5th Cir. - Two Punitive Damage Caps, Lower Award Applies
by Michael Fox
Sometimes the 5th Circuit gets the chance to answer a question of first impression under Texas law, and today that question was how to apply the two punitive damage caps that come into play when there is a discrimination claim under the Texas Commission on Human Rights Act. In Arismendez v. Nightingale Home Health Care, Inc. (5th Cir. 7/23/07) [pdf] the Court held that you look at both damage caps and apply the one that provides the lowest amount of punitive damages.
A federal jury found Arismendez was terminated because of her pregnancy and awarded her approximately $25,000 in back pay, $10,000 in mental anguish and $1,000,000 in punitive damages. It was the question of liability and the amount of the punitive damage award that led to the 5th Circuit.
There were two possible punitive damage caps, the general one passed as part of tort reform found in the Civil Practice and Remedies Code and the one tied to the number of employees in the Labor Code.
The general punitive damage cap, § 41.008 of the Texas Civil Practice and Remedies Code, can only be determined after the jury award. As applied to to Ms. Arismendez it would permit punitive damages in the amount of two times the economic damages awarded ($26,150) plus the amount awarded in compensatory damages ($10,000) up to $750,000. Since that amount ($52,300) is less than the statutory minimum of $200,000, that would be the amount if § 41.008. Since the defendant had more than 500 employees, the exemplary/punitive damage cap under the TCHRA, Texas Labor Code §21.2585, would be $300,000. The 5th Circuit held both apply, and it is the lower which is to be awarded.
That was a come down from the jury award of $1,000,000 in punitive damages. Still it was definitely better than what had happened in the trial court where the judge granted the defendant's motion to set aside the jury verdict as unsupported by the evidence.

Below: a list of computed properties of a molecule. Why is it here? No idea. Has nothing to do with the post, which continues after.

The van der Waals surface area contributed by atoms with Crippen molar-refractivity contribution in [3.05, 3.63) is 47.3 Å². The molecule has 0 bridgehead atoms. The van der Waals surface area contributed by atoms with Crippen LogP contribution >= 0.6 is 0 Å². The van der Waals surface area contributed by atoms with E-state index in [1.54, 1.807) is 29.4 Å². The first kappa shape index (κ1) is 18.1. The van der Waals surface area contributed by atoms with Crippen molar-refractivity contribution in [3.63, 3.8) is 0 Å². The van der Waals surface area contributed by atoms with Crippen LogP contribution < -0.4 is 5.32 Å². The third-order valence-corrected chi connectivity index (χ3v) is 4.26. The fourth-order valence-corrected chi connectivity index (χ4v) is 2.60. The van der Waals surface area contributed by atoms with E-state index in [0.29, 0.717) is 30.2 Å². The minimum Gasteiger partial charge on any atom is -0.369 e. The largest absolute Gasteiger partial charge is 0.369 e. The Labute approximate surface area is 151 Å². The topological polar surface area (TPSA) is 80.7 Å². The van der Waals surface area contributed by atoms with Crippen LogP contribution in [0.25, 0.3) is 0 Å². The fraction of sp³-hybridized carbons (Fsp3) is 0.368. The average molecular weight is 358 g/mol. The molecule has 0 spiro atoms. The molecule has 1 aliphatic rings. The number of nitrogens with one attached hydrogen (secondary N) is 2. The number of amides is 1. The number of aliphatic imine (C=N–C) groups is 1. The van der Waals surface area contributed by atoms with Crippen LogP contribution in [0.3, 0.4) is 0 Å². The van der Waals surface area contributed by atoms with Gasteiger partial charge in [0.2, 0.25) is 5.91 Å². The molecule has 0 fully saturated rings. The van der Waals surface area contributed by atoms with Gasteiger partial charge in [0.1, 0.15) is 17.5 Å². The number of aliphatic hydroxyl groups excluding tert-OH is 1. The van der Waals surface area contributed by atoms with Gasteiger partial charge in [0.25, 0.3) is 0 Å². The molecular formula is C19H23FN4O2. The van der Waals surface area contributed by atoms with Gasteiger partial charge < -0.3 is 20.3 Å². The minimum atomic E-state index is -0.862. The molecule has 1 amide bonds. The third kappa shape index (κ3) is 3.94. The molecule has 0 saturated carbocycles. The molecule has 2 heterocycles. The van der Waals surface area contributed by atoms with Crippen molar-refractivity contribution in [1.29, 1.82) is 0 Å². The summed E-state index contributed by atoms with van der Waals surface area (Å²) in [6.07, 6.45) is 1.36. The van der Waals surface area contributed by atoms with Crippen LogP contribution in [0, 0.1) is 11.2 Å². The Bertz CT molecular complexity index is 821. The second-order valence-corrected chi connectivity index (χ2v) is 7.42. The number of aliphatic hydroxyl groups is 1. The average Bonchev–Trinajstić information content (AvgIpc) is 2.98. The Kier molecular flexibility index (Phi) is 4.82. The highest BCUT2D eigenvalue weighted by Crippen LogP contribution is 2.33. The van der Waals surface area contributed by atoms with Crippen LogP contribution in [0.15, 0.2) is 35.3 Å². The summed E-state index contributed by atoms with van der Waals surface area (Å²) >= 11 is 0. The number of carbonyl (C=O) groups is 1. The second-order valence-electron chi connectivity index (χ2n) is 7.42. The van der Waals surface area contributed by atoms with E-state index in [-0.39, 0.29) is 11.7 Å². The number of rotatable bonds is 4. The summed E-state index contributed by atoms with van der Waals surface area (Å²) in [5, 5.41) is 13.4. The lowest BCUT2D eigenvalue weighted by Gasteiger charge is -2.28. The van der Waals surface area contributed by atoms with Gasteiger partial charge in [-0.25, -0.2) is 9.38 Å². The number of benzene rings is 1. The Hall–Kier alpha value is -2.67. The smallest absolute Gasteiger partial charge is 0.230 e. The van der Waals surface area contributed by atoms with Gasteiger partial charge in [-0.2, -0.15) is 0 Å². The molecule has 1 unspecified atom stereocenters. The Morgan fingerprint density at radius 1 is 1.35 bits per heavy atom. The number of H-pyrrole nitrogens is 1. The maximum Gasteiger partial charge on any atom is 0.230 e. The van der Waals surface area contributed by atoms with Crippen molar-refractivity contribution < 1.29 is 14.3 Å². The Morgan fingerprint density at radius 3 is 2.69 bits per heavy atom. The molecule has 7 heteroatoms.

The 5th Circuit reversed, reaffirming that it subscribes to the cat's paw theory of discrimination. It held that even if Arismendez' supervisor did not make the termination decision, she had influenced it. The supervisor's comment that she "knew it was illegal to fire [Arismendez] because she was pregnant, [but that she] had a “business to run” and “could not take having a pregnant woman in the office," was enough to taint the decision and support the jury's verdict.
The Court also held that in this case the defendant had not waived the defense of the statutory cap even though it was not pled, since it was raised in the pretrial order. It did not resolve the question of whether it was an affirmative defense, citing two Texas courts of appeal which had gone the other way.
If nothing else, Ms. Asmendariz got to experience the highs and lows of litigation just with respect to the punitive damage award —
- from a jury verdict of $1,000,000 in punitive damages,
- to the trial judge setting that aside so she gets nothing,
- to the appeal where her chances ranged from $1,000,000 [if judge reversed and cap defense waived]; $300,000 [if judge reversed and TCHRA cap applies] or $200,000 [if judge reversed and Civil Practice and Remedies Code cap applies]
- to the ultimate 5th Circuit ruling, $200,000
And of course there's rehearing, en banc and application for cert. that are still possible.